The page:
So quality matters - not only because it is more enjoyable and stress free to have nice things, but those nice things will likely last you far longer than things that are not nice.

If you find yourself in desperation, then a lot of what I’m going to share might seem like “Well that’s great for someone who did that years ago, but I gotta get through the month here and I don’t have the time to do these things now”.   Bad mistake right there.  The enemy of your financial freedom is making quick and rash decisions to get you out of danger.  This is where the PayDay lenders and other vultures live.  They want to sell you cheap crap that they will get massive profit levels on, rather than quality that will last.  It is better to do without than to buy crap that is low quality just to get through the moment.  Say NO rather than saying “I’ll take the lowest price one”.  Remember the best savings come from NOT spending money as opposed to spending the lowest amount of money.

Also when it comes to frugality, there are no shortcuts.  One of the biggest mistakes I see people making is to rely on third parties too much to cover you in case of some problems.  Home warranties, for example, are the biggest scam in history.  They will sell you some program (often bundling it into the purchase price of your home so you don’t “feel it” so much) but when you go to collect on it, it won’t be honored.  Sure, little appliance repair expenses here or there *might* be accepted, but try using it to fix or replace large AC units.  You will get some scamming so-called technician into your home to look at your AC unit, give you a $15,000 quote to replace it and then be told by the home warranty people that they have some loophole to weasel out of it.  Then you start realizing you got scammed.  So don’t fall for this.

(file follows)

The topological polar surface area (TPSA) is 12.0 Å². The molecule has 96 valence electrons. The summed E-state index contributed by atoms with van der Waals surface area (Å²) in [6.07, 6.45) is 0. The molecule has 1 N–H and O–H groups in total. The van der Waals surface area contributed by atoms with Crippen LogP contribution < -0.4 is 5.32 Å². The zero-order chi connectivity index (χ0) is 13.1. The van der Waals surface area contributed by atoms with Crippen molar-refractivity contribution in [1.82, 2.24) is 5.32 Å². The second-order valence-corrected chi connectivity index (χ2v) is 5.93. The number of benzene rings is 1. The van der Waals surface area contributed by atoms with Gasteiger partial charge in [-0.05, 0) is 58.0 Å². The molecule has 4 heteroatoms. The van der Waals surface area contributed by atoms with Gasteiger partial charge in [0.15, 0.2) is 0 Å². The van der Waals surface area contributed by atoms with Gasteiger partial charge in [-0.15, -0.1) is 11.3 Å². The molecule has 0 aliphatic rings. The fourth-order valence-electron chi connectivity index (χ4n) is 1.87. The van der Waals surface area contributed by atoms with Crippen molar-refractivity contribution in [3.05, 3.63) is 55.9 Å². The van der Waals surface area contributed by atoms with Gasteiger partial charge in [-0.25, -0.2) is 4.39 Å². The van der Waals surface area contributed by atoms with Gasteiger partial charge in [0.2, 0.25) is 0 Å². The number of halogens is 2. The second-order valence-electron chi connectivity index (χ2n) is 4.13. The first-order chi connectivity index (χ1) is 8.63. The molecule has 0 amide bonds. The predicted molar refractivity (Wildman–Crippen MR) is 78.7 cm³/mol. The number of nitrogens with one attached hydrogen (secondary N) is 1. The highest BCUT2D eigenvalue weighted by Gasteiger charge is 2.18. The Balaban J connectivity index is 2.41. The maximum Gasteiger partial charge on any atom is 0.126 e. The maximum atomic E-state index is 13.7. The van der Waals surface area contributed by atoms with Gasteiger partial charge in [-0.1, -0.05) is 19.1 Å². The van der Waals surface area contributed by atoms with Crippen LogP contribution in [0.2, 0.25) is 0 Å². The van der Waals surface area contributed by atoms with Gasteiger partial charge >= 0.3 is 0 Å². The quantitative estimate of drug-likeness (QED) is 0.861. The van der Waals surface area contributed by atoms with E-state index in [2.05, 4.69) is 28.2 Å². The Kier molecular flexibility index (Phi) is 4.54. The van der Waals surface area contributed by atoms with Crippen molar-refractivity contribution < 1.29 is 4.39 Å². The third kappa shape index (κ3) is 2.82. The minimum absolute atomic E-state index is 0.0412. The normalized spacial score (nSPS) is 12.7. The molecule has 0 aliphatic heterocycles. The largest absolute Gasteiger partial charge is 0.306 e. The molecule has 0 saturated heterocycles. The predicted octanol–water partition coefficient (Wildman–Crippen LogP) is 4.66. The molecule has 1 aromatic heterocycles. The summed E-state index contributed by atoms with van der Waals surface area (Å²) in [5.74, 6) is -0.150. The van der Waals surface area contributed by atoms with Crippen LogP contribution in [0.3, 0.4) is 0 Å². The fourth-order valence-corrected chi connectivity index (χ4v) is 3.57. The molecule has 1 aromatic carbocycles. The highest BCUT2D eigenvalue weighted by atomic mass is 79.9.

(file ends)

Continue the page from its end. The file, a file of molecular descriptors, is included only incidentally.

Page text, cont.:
It is also better to invest in regular maintenance of the things you have that will extend their life.  This not only covers HVAC in the home, but also irrigation systems, plumbing but also your car.

Your knowledge here matters.  If you have time right now, this is when you start to take on the projects around the house that not only were you deferring but were likely costing you a ton of money to avoid.  If that means watching a ton of YouTube DIY videos, now is the time to learn skills.  You can learn basic plumbing & electrical skills that won’t get you killed but avoid a $150 an hour tradesperson having to visit your home.  Look, you will probably get things wrong the first couple of times you do it.  If you are doing something you’ve never done before, you will make a balls up of it for the first couple of times.  But that’s because you haven’t left the gate and started the journey.  Do something 3 or 4 times, and all of a sudden your work quality starts to look semi-professional and maybe even professional.  But the confidence you will generate and the knowledge you have gained may save you thousands in the future.